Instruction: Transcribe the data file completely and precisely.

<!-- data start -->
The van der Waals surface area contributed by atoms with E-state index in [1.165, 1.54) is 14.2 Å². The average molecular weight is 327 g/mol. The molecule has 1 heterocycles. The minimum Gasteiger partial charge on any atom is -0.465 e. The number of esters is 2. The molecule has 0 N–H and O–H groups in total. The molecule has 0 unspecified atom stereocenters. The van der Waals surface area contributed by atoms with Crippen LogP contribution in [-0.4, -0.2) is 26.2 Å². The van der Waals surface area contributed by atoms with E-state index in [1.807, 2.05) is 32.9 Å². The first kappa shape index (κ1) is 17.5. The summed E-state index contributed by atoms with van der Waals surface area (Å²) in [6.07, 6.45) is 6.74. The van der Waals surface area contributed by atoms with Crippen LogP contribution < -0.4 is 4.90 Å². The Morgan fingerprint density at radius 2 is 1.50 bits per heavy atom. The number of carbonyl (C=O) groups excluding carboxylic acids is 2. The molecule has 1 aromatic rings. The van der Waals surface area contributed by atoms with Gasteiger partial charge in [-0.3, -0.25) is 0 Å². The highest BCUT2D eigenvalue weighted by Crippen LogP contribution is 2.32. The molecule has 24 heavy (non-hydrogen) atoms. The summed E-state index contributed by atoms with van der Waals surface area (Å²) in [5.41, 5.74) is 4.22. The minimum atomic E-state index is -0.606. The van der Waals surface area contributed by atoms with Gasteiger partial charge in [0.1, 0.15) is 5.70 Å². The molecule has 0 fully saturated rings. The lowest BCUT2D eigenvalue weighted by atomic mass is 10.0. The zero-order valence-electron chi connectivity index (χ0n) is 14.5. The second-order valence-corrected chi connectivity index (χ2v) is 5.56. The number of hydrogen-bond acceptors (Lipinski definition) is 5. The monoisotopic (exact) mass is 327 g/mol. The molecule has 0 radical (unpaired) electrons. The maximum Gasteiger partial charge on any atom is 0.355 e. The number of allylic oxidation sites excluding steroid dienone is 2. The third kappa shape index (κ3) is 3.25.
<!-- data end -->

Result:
The van der Waals surface area contributed by atoms with E-state index in [1.165, 1.54) is 14.2 Å². The average molecular weight is 327 g/mol. The molecule has 1 heterocycles. The minimum Gasteiger partial charge on any atom is -0.465 e. The number of esters is 2. The molecule has 0 N–H and O–H groups in total. The molecule has 0 unspecified atom stereocenters. The van der Waals surface area contributed by atoms with Crippen LogP contribution in [-0.4, -0.2) is 26.2 Å². The van der Waals surface area contributed by atoms with E-state index in [1.807, 2.05) is 32.9 Å². The first kappa shape index (κ1) is 17.5. The summed E-state index contributed by atoms with van der Waals surface area (Å²) in [6.07, 6.45) is 6.74. The van der Waals surface area contributed by atoms with Crippen LogP contribution < -0.4 is 4.90 Å². The Morgan fingerprint density at radius 2 is 1.50 bits per heavy atom. The number of carbonyl (C=O) groups excluding carboxylic acids is 2. The molecule has 1 aromatic rings. The van der Waals surface area contributed by atoms with Gasteiger partial charge in [-0.3, -0.25) is 0 Å². The highest BCUT2D eigenvalue weighted by Crippen LogP contribution is 2.32. The molecule has 24 heavy (non-hydrogen) atoms. The summed E-state index contributed by atoms with van der Waals surface area (Å²) in [5.41, 5.74) is 4.22. The minimum atomic E-state index is -0.606. The van der Waals surface area contributed by atoms with Gasteiger partial charge in [0.1, 0.15) is 5.70 Å². The molecule has 0 fully saturated rings. The lowest BCUT2D eigenvalue weighted by atomic mass is 10.0. The zero-order valence-electron chi connectivity index (χ0n) is 14.5. The second-order valence-corrected chi connectivity index (χ2v) is 5.56. The number of hydrogen-bond acceptors (Lipinski definition) is 5. The monoisotopic (exact) mass is 327 g/mol. The molecule has 0 radical (unpaired) electrons. The maximum Gasteiger partial charge on any atom is 0.355 e. The number of allylic oxidation sites excluding steroid dienone is 2. The third kappa shape index (κ3) is 3.25.